Thursday, March 18, 2010

Israeli archaeologists identified Caliph Mu’awiya’s Lakeside Palace

Israeli archaeologists report that they have identified the palace of the Umayyad caliphs at al-Sinnabra – modern Beth Yerah or Kh. el-Kerak – on the shores of the Sea of Galilee. The discovery is based on results of the recent Tel Aviv University Institute of Archaeology excavations headed by Raphael Greenberg and on research conducted by Taufik Deadle of the Hebrew University in Jerusalem.

The existence of a palace at al-Sinnabra is reported by early Arab historians, but its precise location was long unknown. Between 1950 and 1953 the archaeologists Guy and Bar-Adon excavated a large fortified structure on Tel Bet Yerah which they dated to the Byzantine period (c. 330-620 CE). A large hall in the center of the complex had a curved apse facing south and colorful mosaic floors. When they discovered a stone bearing an engraved depiction of a seven-branched candelabrum, they quickly dubbed the entire building a synagogue, and it was soon incorporated in the Beth Yerah National Park – a popular tourist destination during the 1950s and 1960s, now abandoned. Over the years the identification of the structure was questioned, but only in 2002 was a new interpretation offered by Donald Whitcomb of the University of Chicago: the “synagogue” was in fact the Palace of al-Sinnabra, where Umayyad rulers used to spend the winter months near the regional capital at Tiberias.

The 1950’s excavations were hasty, and hardly any finds from the complex have survived. This required archaeologists to carry out a methodic reexamination of the structure, of which only the foundations remain. Preliminary study of the meager finds and of coins discovered beneath its floors soon showed that the central building could have been built no earlier than 650 CE, and that a sumptuous bathhouse attached to the outer wall dates to the end of the same century. Many remains of water conduits and ceramic pipes attest to the existence of a sophisticated water-distribution system, fed by an aqueduct.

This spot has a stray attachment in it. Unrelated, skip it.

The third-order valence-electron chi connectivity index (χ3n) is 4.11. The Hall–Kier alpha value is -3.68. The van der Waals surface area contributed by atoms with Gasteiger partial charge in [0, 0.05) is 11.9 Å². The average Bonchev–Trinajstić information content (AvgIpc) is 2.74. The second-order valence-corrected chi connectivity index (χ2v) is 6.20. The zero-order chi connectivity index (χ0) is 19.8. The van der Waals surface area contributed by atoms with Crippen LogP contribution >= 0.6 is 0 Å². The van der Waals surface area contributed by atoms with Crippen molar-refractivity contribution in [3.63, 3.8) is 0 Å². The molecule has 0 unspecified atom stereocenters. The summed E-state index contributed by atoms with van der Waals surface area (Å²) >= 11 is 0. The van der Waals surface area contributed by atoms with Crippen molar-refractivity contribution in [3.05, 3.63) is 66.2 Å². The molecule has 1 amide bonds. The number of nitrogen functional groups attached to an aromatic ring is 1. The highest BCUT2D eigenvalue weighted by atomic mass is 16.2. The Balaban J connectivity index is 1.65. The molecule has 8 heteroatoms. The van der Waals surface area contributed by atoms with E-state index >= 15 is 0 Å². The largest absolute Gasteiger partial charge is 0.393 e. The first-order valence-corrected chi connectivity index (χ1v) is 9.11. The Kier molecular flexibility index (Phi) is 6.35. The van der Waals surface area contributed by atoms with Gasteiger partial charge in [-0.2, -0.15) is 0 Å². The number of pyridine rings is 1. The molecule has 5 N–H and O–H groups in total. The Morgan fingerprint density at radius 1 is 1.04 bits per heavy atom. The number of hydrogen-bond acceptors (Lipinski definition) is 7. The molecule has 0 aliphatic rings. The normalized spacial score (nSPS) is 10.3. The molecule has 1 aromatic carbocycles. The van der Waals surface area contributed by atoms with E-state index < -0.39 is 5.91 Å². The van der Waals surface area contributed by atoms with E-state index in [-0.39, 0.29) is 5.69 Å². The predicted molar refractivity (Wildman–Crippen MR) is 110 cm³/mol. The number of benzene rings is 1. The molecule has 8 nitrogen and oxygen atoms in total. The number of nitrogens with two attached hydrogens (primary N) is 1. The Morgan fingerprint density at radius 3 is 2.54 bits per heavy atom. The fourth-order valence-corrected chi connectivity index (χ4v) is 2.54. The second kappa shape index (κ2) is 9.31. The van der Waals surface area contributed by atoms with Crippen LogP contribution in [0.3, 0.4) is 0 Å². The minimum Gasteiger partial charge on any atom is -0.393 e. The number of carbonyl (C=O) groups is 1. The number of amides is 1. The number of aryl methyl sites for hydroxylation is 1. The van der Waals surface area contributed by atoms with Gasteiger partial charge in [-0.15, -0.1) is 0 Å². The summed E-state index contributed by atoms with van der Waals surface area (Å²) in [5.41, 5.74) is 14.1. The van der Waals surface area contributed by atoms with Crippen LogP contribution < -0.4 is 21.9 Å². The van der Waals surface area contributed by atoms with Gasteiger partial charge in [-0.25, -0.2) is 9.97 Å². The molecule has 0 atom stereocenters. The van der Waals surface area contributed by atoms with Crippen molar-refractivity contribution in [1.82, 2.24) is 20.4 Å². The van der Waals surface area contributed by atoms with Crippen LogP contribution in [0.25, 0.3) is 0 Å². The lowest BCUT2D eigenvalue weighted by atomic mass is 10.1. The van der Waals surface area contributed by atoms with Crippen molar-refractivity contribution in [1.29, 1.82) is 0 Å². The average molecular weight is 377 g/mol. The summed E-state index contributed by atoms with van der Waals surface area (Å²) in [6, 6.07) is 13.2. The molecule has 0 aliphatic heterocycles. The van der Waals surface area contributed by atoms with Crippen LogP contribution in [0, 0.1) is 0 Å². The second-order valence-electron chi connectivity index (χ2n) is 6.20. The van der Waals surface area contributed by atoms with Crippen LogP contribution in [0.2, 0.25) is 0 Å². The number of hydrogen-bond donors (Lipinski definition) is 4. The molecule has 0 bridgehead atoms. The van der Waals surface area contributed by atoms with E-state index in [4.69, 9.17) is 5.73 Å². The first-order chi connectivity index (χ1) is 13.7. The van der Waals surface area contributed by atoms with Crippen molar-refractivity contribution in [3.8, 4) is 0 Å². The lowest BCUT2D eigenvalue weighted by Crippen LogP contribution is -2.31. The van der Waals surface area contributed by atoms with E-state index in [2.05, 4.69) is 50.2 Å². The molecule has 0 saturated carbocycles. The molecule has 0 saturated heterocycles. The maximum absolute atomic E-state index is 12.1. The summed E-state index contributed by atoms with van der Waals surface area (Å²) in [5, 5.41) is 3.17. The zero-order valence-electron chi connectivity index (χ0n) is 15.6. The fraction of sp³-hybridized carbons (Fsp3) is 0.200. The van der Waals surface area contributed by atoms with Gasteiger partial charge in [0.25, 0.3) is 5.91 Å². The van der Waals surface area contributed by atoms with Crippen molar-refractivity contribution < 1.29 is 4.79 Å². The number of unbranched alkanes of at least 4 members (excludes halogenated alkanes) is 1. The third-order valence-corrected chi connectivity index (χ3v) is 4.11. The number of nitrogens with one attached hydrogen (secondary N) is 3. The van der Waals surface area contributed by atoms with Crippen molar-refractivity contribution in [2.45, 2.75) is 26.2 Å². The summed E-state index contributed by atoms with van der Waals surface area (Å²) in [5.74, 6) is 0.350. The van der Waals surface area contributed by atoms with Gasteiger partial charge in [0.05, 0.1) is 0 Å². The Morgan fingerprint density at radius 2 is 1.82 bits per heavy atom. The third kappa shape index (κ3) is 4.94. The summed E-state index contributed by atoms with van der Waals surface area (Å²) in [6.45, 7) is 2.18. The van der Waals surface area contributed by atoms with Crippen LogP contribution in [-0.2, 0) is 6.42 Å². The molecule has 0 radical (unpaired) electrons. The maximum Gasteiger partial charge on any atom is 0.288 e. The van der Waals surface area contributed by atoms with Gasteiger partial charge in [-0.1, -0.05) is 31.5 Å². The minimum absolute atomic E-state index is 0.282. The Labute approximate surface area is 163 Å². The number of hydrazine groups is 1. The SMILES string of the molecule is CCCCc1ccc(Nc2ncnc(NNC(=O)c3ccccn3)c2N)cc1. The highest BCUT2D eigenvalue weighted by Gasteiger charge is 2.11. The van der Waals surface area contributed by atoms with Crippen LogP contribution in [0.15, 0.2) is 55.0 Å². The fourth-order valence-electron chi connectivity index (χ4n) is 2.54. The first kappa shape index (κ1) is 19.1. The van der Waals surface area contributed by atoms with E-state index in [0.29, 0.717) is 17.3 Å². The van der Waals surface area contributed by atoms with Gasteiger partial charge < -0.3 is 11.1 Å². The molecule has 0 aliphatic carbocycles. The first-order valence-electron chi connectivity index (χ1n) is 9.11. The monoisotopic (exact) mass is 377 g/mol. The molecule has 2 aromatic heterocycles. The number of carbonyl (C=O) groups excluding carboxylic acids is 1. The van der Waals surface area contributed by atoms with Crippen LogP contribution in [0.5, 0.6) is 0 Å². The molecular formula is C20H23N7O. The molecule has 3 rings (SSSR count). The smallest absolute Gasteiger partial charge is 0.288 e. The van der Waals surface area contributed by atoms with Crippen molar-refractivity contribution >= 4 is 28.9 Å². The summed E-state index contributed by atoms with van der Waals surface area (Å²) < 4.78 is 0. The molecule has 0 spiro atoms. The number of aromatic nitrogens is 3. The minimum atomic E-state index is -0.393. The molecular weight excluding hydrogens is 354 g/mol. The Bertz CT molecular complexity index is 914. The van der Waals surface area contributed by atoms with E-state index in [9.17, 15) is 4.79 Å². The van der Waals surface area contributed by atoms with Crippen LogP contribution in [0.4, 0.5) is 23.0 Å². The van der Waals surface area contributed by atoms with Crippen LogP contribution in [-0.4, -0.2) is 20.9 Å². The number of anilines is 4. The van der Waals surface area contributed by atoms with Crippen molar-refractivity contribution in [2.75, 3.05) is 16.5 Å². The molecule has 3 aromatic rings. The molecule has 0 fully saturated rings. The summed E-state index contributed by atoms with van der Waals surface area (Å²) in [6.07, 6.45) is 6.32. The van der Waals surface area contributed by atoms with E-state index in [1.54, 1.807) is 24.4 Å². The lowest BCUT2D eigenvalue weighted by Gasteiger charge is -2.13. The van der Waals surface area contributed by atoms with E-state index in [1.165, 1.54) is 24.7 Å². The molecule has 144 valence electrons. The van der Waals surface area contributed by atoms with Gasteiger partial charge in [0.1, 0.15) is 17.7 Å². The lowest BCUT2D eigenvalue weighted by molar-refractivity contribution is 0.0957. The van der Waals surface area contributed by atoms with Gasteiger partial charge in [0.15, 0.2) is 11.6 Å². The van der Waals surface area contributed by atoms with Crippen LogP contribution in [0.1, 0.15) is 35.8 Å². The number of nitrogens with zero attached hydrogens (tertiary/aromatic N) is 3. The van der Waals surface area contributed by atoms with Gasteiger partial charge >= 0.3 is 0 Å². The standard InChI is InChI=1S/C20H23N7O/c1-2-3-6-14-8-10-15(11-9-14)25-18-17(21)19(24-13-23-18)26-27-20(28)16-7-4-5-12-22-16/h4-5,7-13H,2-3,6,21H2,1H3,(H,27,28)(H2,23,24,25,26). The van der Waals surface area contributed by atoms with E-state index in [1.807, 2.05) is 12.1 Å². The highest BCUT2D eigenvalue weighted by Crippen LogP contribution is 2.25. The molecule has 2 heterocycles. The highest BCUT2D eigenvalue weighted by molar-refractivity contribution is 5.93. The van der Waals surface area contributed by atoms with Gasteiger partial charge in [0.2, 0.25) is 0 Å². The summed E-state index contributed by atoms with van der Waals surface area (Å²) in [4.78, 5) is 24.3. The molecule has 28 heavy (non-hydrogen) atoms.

Early historians of the Umayyad dynasty report that this palace was used by the first Caliph, Mu’awiya, as well as by Abd al-Malik, the builder of the Dome of the Rock in Jerusalem. The palace was a center of royal activity, with the fate of princes being decided within it. After the fall of the dynasty, al-Sinnabra declined and the palace was dismantled down to its foundations. However, the surviving remains – thick wall-stubs over two meters deep – permit the reconstruction of the layout of the palace, the bathhouse and the wall and towers that protected them during the first century after the birth of Islam.

“This discovery is significant not only because of the importance of the Umayyad palace”, notes Greenberg, “but because of its unique location next to an earlier Byzantine church and a short distance away from the historical cemetery of early Zionist pioneers. Taking into account the more ancient remains at the site as well as the lake itself, we have a remarkable convergence of natural and historic values that represent the full complexity of the heritage of present-day Israel.”

Source: Tel Aviv University